By the end of 2020, Adobe will no longer support Flash. As a result, organizations have been converting Flash content to HTML5. Instead of approaching this project as an arduous task, however, look at it as an opportunity to improve your training offerings.
Many organizations have immense libraries of online courses and other content. It could take a long time to convert every piece of Flash content in those courses to HTML5. Now is the perfect time to look at your content strategically: Which courses are no longer needed? Which are out of date and need to be updated? Where do you need to develop new content, and where can you partner with a vendor to bring (HTML5) content in-house? Which content is so complex that it will be easier to start from scratch than to convert Flash to HTML5?
Fortunately, providing content in HTML5 rather than Flash offers some benefits to you and your learners. HTML5 brings cross-platform compatibility to your training programs, giving learners the flexibility to consume content anywhere, anytime, on any device. It’s responsive, and it works for gaming, animations and other features.
Getting Started: Be Thorough & Strategic
If you haven’t already begun the conversion process, now is the time to start; 2020 will be here sooner than you think, and the day Adobe completely stops supporting Flash will be a day too late to prepare.
Your first step should be to decide which courses to convert, especially if you have a large number of courses. Determine which courses have a shelf-life – that is, will they still be required or even relevant after 2019? If so, those courses should be at the top of your list to convert. If not, you don’t need to spend the time converting them.
Be thorough in your examination of each course. While most of the assets may be video files, text, or graphics in a JPEG or other format, there may be Flash code hiding in other aspects of the course. You want to know about that code before it’s 2020 and learners are calling you saying the course has crashed.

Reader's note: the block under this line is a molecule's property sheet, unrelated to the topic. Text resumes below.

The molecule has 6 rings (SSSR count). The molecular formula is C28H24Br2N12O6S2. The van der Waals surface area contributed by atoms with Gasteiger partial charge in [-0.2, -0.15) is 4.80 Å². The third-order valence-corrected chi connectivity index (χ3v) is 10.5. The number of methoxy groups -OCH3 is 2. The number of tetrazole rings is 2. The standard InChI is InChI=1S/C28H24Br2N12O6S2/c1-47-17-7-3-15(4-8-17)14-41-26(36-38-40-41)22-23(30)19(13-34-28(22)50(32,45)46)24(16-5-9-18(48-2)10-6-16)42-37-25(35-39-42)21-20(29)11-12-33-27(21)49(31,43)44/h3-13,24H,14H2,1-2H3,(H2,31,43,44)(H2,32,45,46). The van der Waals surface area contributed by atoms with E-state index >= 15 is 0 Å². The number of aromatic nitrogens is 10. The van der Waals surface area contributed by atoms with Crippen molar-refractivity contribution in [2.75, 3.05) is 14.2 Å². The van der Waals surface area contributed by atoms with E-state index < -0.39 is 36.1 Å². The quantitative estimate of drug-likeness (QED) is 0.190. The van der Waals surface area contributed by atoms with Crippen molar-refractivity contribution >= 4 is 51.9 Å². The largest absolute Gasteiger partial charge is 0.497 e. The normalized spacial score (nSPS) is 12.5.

For the courses that you are converting, do they need to be updated and refreshed first? Take this opportunity to revise content, refresh branding or make other updates. If the delivery tool used for a course is outdated, it may be time to rebuild the course in a newer, more effective modality, such as mobile learning or microlearning.
Take a look at your gaps, too. For the courses you’re getting rid of, what holes are they leaving in the curriculum, and how should you fill them? What courses are needed, and should you go ahead and start building them with HTML5? Always keep in mind your business’ strategy and goals, and align this process with them.
Make or Buy?
You don’t need to recreate each course. Depending on the content, it may make more sense to engage a learning provider like Raytheon Professional Services to create the course or convert it to HTML5 for you – or to provide access to existing vendor courses.
For courses with a lot of proprietary content, which is also strategically important to your business, you may decide to keep those in house. If the course does not have much proprietary content, sourcing the course from a vendor or engaging a vendor to create it for you may be the best course of action. If the course isn’t strategically important to your business, you probably do not need to spend the time re-creating it or converting it to HTML5.
Engaging Internal Stakeholders
Don’t go through this process alone. For one thing, work with your development team to ensure the technical aspects of the conversion go smoothly and that nothing breaks. Also, keep the IT department in the loop; if it decides, for example, to switch to a new browser, and the new browser has already stopped supporting Flash, you need to know.
It’s also important to communicate with content owners, the learners themselves, the organization that’s approving the content and your L&D team. Make sure they know what’s happening, when it’s happening and why it’s happening. Test new content frequently and thoroughly to minimize or prevent problems after Flash is gone.
It can be expensive to convert an entire library of courses to HTML5. If you approach the process strategically, however, you can build in efficiencies (such as getting rid of unnecessary courses and making existing or new courses more effective). These efficiencies will improve the return on your investment in content development and conversion. Learn from the process, and you’ll even be prepared for the next round of new technologies.